In the case Reyes v. Egner, the tenant (Reyes) renting a vacation home for a two-week holiday brought her elderly father along for the trip. He fell on a hidden step with no handrail, which should have had one under the building code, and severely injured himself.

When the tenant sued the beach house’s landlords (Harry and Holly Egner) and the real estate broker who rented it out, the landlords defended themselves and the broker from the suit on grounds that because the step defect was not obvious, they were not liable unless they had "fraudulently concealed" the defect. The trial court agreed, clarifying that either (a) the defect was obvious or (b) it was non-obvious but not concealed by the landlords, concluding that either way, the landlords could not be held liable, and dismissed the case.

The trial court also dismissed the case against the real estate broker, on grounds that the broker’s duties were limited per the contract, and did not include inspecting the property or repairing it for the benefit of the tenant.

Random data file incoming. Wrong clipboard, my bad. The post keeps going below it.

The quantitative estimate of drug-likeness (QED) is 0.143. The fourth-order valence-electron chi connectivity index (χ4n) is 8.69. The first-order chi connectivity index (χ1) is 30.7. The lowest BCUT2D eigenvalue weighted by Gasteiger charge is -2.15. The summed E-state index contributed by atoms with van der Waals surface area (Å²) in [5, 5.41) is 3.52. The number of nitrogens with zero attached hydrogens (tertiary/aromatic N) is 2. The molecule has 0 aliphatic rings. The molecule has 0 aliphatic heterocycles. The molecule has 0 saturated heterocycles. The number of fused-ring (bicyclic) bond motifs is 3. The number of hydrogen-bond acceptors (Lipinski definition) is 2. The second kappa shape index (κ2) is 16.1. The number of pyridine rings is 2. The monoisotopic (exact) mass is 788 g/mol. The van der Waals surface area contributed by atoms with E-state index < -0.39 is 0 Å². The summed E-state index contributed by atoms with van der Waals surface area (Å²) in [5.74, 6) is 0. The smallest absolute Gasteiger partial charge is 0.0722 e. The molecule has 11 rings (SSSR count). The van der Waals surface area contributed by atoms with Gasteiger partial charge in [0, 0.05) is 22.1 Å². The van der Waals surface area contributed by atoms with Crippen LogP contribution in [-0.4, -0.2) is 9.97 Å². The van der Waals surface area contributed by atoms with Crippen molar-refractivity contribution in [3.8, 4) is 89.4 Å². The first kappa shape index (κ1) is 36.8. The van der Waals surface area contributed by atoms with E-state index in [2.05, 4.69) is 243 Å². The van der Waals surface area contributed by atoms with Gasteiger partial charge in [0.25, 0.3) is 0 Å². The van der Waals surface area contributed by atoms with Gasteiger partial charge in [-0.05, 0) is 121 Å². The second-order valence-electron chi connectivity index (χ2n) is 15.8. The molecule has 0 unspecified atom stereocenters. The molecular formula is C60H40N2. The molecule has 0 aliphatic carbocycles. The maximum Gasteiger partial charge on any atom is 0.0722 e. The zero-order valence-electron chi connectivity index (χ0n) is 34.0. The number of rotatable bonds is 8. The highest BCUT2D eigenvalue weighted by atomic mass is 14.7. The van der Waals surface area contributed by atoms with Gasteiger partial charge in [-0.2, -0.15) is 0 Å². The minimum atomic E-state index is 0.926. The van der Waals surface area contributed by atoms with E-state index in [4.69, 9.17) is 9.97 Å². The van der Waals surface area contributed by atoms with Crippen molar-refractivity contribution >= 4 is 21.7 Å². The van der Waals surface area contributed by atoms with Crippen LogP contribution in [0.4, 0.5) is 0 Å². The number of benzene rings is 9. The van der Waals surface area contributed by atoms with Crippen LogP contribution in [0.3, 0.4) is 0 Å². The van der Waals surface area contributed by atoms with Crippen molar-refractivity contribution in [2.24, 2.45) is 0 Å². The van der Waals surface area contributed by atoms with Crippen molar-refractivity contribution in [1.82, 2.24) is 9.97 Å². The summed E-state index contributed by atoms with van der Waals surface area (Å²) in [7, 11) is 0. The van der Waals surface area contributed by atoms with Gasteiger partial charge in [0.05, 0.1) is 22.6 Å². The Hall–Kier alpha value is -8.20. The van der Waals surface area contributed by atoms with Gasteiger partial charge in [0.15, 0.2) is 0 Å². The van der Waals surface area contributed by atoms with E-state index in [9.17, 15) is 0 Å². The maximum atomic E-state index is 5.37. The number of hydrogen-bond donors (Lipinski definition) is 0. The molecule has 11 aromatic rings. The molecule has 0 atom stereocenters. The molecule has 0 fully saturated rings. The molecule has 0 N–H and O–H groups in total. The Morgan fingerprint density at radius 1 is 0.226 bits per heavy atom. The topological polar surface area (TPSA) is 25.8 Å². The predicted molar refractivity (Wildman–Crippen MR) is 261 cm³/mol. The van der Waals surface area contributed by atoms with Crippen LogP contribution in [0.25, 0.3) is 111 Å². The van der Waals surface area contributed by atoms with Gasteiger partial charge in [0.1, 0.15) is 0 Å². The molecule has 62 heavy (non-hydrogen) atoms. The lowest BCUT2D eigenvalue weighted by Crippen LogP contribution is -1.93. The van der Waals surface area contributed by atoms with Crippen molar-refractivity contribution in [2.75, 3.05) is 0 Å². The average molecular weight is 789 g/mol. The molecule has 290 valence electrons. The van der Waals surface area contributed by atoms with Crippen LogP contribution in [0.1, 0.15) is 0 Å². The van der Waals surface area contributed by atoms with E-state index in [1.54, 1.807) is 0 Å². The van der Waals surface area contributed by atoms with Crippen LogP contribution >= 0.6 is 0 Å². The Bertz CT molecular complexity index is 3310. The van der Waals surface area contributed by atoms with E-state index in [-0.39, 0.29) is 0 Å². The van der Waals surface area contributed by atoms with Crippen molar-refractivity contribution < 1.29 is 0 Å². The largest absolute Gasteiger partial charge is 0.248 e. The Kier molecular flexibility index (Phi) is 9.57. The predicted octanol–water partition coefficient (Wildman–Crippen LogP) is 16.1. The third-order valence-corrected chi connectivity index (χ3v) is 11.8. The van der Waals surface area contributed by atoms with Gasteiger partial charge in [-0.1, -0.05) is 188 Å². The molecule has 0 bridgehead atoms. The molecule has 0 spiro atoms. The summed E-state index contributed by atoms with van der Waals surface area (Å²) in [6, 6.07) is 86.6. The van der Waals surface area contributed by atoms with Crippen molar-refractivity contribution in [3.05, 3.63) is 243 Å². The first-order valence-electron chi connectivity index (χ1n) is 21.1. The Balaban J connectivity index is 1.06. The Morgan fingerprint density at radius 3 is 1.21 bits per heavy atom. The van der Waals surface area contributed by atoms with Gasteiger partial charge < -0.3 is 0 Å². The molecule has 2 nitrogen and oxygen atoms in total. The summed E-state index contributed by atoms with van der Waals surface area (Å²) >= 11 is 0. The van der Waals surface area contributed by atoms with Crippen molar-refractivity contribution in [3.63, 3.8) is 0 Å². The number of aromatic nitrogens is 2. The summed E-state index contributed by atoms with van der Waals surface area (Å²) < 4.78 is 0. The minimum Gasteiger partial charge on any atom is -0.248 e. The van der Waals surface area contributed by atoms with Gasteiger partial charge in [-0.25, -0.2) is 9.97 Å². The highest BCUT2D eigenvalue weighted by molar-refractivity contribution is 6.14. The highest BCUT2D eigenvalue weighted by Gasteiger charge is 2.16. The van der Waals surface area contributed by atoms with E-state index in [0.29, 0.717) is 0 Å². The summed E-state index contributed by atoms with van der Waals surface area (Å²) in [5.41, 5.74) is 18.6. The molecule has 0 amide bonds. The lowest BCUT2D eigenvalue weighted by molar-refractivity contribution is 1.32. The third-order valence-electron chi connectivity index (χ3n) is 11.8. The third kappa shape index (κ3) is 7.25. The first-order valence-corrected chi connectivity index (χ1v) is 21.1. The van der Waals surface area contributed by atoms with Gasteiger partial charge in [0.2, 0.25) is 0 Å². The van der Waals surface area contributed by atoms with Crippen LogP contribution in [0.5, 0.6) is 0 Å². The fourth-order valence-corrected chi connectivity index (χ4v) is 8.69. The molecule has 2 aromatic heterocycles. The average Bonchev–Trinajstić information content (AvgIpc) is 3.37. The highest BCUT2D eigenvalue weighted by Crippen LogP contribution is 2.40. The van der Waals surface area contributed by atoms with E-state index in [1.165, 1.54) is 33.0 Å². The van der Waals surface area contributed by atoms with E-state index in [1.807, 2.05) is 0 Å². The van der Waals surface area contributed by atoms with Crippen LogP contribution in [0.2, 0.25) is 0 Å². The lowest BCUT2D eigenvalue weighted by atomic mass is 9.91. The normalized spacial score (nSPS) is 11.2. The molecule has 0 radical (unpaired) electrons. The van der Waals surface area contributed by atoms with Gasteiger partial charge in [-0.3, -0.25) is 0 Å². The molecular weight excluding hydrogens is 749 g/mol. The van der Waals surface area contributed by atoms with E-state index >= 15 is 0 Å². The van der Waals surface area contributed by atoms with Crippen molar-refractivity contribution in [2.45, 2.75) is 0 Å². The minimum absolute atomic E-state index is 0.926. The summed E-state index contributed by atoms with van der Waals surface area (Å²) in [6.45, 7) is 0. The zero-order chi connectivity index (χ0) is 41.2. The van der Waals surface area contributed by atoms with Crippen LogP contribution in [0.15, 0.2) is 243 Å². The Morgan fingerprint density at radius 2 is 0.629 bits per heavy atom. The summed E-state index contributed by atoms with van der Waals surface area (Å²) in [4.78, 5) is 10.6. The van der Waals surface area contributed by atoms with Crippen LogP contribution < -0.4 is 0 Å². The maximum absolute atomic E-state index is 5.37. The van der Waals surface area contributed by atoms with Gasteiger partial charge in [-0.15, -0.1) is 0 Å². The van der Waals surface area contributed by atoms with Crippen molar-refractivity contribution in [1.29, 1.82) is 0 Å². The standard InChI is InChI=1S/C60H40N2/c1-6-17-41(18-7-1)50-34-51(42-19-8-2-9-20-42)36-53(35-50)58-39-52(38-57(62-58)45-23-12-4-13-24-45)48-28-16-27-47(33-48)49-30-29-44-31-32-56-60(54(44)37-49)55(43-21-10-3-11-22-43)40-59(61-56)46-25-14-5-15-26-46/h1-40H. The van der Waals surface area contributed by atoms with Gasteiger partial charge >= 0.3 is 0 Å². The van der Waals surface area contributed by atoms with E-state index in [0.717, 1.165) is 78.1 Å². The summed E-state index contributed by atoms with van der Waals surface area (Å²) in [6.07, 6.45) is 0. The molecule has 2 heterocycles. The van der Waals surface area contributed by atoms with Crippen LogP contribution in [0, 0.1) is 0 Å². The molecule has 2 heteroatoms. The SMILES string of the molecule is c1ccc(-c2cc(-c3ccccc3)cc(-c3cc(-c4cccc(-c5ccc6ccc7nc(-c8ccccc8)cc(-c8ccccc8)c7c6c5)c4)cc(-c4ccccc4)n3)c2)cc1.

The appeals court disagreed with the trial court’s dismissal of the case against the landlords, overturning the trial court’s decision and ordering a new trial. On appeal, the court found that the very short-term nature of the vacation-house lease rendered it unreasonable to expect that the tenant and her family would have discovered the step defect as a long-term, residential tenant could be expected to do.

The appellate court went on to express that, because of the nature of a vacation home and the frequent turnover of tenants, the property’s landlords are in a better position than the tenants to inspect and maintain or repair the home, and so should be held responsible to do so.

The court held that fraudulent concealment was not required to hold the landlords liable for the elderly visitor’s injuries; if the landlords had reason to be aware of the defect — e.g., the fact that the lack of a handrail violated the municipal code — a judge or jury should be given the case to decide whether they were liable. A new trial was ordered.

However, the appeals court agreed with the trial court that the broker’s duties did not extend to inspecting the property for defects to warn or repair them for the tenant. The court affirmed the trial court’s dismissal of the case against the real estate broker.

Tara-Nicholle Nelson is author of "The Savvy Woman’s Homebuying Handbook" and "Trillion Dollar Women: Use Your Power to Make Buying and Remodeling Decisions." Ask her a real estate question online or visit her Web site,


What’s your opinion? Leave your comments below or send a letter to the editor. To contact the writer, click the byline at the top of the story.

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